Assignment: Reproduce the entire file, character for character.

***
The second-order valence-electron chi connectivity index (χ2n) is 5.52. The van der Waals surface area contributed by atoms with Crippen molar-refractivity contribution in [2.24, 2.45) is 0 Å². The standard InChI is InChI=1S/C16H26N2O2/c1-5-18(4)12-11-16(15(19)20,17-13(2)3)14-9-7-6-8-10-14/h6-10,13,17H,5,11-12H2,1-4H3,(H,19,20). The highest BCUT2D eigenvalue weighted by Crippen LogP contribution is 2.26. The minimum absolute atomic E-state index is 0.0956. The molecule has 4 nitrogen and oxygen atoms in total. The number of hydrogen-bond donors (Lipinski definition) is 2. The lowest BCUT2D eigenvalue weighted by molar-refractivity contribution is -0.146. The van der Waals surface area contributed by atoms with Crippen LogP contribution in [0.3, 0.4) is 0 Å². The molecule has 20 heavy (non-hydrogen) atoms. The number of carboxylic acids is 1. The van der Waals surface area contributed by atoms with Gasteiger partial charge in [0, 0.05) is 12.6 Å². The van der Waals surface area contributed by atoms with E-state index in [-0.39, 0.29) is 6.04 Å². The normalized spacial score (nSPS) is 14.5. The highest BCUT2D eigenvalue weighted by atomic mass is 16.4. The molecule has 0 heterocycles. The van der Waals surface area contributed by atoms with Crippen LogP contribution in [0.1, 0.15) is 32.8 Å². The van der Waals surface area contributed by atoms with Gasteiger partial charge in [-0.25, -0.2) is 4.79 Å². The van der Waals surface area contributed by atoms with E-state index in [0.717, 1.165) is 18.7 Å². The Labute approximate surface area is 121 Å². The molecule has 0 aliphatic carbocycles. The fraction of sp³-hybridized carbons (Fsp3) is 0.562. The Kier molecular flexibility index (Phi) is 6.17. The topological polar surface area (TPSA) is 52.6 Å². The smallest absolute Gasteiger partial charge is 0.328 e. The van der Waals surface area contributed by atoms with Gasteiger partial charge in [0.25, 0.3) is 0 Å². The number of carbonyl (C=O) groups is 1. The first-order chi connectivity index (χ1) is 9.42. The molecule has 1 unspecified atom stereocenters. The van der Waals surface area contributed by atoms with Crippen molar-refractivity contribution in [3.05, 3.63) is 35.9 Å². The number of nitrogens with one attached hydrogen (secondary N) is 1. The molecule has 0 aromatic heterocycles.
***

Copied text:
The second-order valence-electron chi connectivity index (χ2n) is 5.52. The van der Waals surface area contributed by atoms with Crippen molar-refractivity contribution in [2.24, 2.45) is 0 Å². The standard InChI is InChI=1S/C16H26N2O2/c1-5-18(4)12-11-16(15(19)20,17-13(2)3)14-9-7-6-8-10-14/h6-10,13,17H,5,11-12H2,1-4H3,(H,19,20). The highest BCUT2D eigenvalue weighted by Crippen LogP contribution is 2.26. The minimum absolute atomic E-state index is 0.0956. The molecule has 4 nitrogen and oxygen atoms in total. The number of hydrogen-bond donors (Lipinski definition) is 2. The lowest BCUT2D eigenvalue weighted by molar-refractivity contribution is -0.146. The van der Waals surface area contributed by atoms with Crippen LogP contribution in [0.3, 0.4) is 0 Å². The molecule has 20 heavy (non-hydrogen) atoms. The number of carboxylic acids is 1. The van der Waals surface area contributed by atoms with Gasteiger partial charge in [0, 0.05) is 12.6 Å². The van der Waals surface area contributed by atoms with E-state index in [-0.39, 0.29) is 6.04 Å². The normalized spacial score (nSPS) is 14.5. The highest BCUT2D eigenvalue weighted by atomic mass is 16.4. The molecule has 0 heterocycles. The van der Waals surface area contributed by atoms with Crippen LogP contribution in [0.1, 0.15) is 32.8 Å². The van der Waals surface area contributed by atoms with Gasteiger partial charge in [-0.25, -0.2) is 4.79 Å². The van der Waals surface area contributed by atoms with E-state index in [0.717, 1.165) is 18.7 Å². The Labute approximate surface area is 121 Å². The molecule has 0 aliphatic carbocycles. The fraction of sp³-hybridized carbons (Fsp3) is 0.562. The Kier molecular flexibility index (Phi) is 6.17. The topological polar surface area (TPSA) is 52.6 Å². The smallest absolute Gasteiger partial charge is 0.328 e. The van der Waals surface area contributed by atoms with Gasteiger partial charge in [0.25, 0.3) is 0 Å². The number of carbonyl (C=O) groups is 1. The first-order chi connectivity index (χ1) is 9.42. The molecule has 1 unspecified atom stereocenters. The van der Waals surface area contributed by atoms with Crippen molar-refractivity contribution in [3.05, 3.63) is 35.9 Å². The number of nitrogens with one attached hydrogen (secondary N) is 1. The molecule has 0 aromatic heterocycles.